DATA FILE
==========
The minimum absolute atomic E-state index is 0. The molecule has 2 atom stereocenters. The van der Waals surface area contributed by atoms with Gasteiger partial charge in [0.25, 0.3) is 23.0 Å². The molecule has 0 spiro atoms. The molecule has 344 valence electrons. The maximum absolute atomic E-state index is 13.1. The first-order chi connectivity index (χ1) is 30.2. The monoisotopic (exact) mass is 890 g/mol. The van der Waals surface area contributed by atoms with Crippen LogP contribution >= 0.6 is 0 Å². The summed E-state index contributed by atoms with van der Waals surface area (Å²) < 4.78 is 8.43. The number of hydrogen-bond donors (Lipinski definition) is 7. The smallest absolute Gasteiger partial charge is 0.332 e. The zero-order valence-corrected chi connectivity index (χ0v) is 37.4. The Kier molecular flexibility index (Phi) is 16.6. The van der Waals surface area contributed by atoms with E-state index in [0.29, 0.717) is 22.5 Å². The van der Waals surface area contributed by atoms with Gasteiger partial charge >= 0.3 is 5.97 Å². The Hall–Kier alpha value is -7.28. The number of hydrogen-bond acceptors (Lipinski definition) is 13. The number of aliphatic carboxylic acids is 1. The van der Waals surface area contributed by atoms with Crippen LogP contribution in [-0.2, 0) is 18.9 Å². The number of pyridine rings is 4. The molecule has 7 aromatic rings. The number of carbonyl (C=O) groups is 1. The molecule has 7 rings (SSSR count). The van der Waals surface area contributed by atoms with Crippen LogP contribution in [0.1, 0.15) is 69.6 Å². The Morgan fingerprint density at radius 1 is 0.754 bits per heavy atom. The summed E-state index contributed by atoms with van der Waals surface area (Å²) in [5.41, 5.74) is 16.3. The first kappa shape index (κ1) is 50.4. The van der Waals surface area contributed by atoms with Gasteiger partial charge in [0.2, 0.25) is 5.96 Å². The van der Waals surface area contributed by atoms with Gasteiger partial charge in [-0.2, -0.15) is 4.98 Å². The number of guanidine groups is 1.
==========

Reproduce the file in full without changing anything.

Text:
The minimum absolute atomic E-state index is 0. The molecule has 2 atom stereocenters. The van der Waals surface area contributed by atoms with Gasteiger partial charge in [0.25, 0.3) is 23.0 Å². The molecule has 0 spiro atoms. The molecule has 344 valence electrons. The maximum absolute atomic E-state index is 13.1. The first-order chi connectivity index (χ1) is 30.2. The monoisotopic (exact) mass is 890 g/mol. The van der Waals surface area contributed by atoms with Crippen LogP contribution >= 0.6 is 0 Å². The summed E-state index contributed by atoms with van der Waals surface area (Å²) < 4.78 is 8.43. The number of hydrogen-bond donors (Lipinski definition) is 7. The smallest absolute Gasteiger partial charge is 0.332 e. The zero-order valence-corrected chi connectivity index (χ0v) is 37.4. The Kier molecular flexibility index (Phi) is 16.6. The van der Waals surface area contributed by atoms with E-state index in [0.29, 0.717) is 22.5 Å². The van der Waals surface area contributed by atoms with Gasteiger partial charge >= 0.3 is 5.97 Å². The Hall–Kier alpha value is -7.28. The number of hydrogen-bond acceptors (Lipinski definition) is 13. The number of aliphatic carboxylic acids is 1. The van der Waals surface area contributed by atoms with Crippen LogP contribution in [-0.2, 0) is 18.9 Å². The number of pyridine rings is 4. The molecule has 7 aromatic rings. The number of carbonyl (C=O) groups is 1. The molecule has 7 rings (SSSR count). The van der Waals surface area contributed by atoms with Crippen LogP contribution in [0.1, 0.15) is 69.6 Å². The Morgan fingerprint density at radius 1 is 0.754 bits per heavy atom. The summed E-state index contributed by atoms with van der Waals surface area (Å²) in [5.41, 5.74) is 16.3. The first kappa shape index (κ1) is 50.4. The van der Waals surface area contributed by atoms with Gasteiger partial charge in [0.2, 0.25) is 5.96 Å². The van der Waals surface area contributed by atoms with Gasteiger partial charge in [-0.2, -0.15) is 4.98 Å². The number of guanidine groups is 1.